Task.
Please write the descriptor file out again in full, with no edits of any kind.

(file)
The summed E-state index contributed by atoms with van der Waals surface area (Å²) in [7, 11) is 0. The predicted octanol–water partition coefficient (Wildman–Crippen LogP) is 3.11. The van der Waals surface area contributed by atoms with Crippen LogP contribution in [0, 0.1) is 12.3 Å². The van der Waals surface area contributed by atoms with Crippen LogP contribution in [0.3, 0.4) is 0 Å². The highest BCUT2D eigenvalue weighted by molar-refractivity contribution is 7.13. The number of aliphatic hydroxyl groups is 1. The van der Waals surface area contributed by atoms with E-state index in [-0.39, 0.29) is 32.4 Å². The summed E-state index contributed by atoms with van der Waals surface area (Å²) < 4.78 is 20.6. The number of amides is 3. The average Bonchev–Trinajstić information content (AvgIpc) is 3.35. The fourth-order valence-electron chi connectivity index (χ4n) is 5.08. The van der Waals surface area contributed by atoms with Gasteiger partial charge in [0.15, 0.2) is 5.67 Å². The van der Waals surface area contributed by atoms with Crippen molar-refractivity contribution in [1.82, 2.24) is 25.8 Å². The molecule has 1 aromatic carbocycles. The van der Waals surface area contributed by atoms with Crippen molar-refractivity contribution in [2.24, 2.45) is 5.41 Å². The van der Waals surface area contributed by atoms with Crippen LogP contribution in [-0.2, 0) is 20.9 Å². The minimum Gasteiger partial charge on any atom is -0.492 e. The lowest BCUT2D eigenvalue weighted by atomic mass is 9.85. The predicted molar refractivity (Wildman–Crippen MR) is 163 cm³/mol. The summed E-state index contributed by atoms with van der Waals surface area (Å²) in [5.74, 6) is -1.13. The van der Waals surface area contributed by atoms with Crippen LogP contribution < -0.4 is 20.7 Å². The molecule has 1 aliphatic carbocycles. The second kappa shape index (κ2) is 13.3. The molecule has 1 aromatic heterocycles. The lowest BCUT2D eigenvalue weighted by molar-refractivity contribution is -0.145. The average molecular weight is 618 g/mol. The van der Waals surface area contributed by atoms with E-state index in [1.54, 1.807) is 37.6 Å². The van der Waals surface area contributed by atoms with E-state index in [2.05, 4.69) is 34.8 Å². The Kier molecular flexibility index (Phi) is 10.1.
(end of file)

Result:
The summed E-state index contributed by atoms with van der Waals surface area (Å²) in [7, 11) is 0. The predicted octanol–water partition coefficient (Wildman–Crippen LogP) is 3.11. The van der Waals surface area contributed by atoms with Crippen LogP contribution in [0, 0.1) is 12.3 Å². The van der Waals surface area contributed by atoms with Crippen LogP contribution in [0.3, 0.4) is 0 Å². The highest BCUT2D eigenvalue weighted by molar-refractivity contribution is 7.13. The number of aliphatic hydroxyl groups is 1. The van der Waals surface area contributed by atoms with E-state index in [-0.39, 0.29) is 32.4 Å². The summed E-state index contributed by atoms with van der Waals surface area (Å²) < 4.78 is 20.6. The number of amides is 3. The average Bonchev–Trinajstić information content (AvgIpc) is 3.35. The fourth-order valence-electron chi connectivity index (χ4n) is 5.08. The van der Waals surface area contributed by atoms with Gasteiger partial charge in [0.15, 0.2) is 5.67 Å². The van der Waals surface area contributed by atoms with Crippen molar-refractivity contribution in [1.82, 2.24) is 25.8 Å². The molecule has 1 aromatic carbocycles. The van der Waals surface area contributed by atoms with Crippen molar-refractivity contribution in [2.24, 2.45) is 5.41 Å². The van der Waals surface area contributed by atoms with Crippen LogP contribution in [-0.2, 0) is 20.9 Å². The minimum Gasteiger partial charge on any atom is -0.492 e. The lowest BCUT2D eigenvalue weighted by atomic mass is 9.85. The predicted molar refractivity (Wildman–Crippen MR) is 163 cm³/mol. The summed E-state index contributed by atoms with van der Waals surface area (Å²) in [5.74, 6) is -1.13. The van der Waals surface area contributed by atoms with Crippen LogP contribution < -0.4 is 20.7 Å². The molecule has 1 aliphatic carbocycles. The second kappa shape index (κ2) is 13.3. The molecule has 1 aromatic heterocycles. The lowest BCUT2D eigenvalue weighted by molar-refractivity contribution is -0.145. The average molecular weight is 618 g/mol. The van der Waals surface area contributed by atoms with E-state index in [1.54, 1.807) is 37.6 Å². The van der Waals surface area contributed by atoms with E-state index in [2.05, 4.69) is 34.8 Å². The Kier molecular flexibility index (Phi) is 10.1.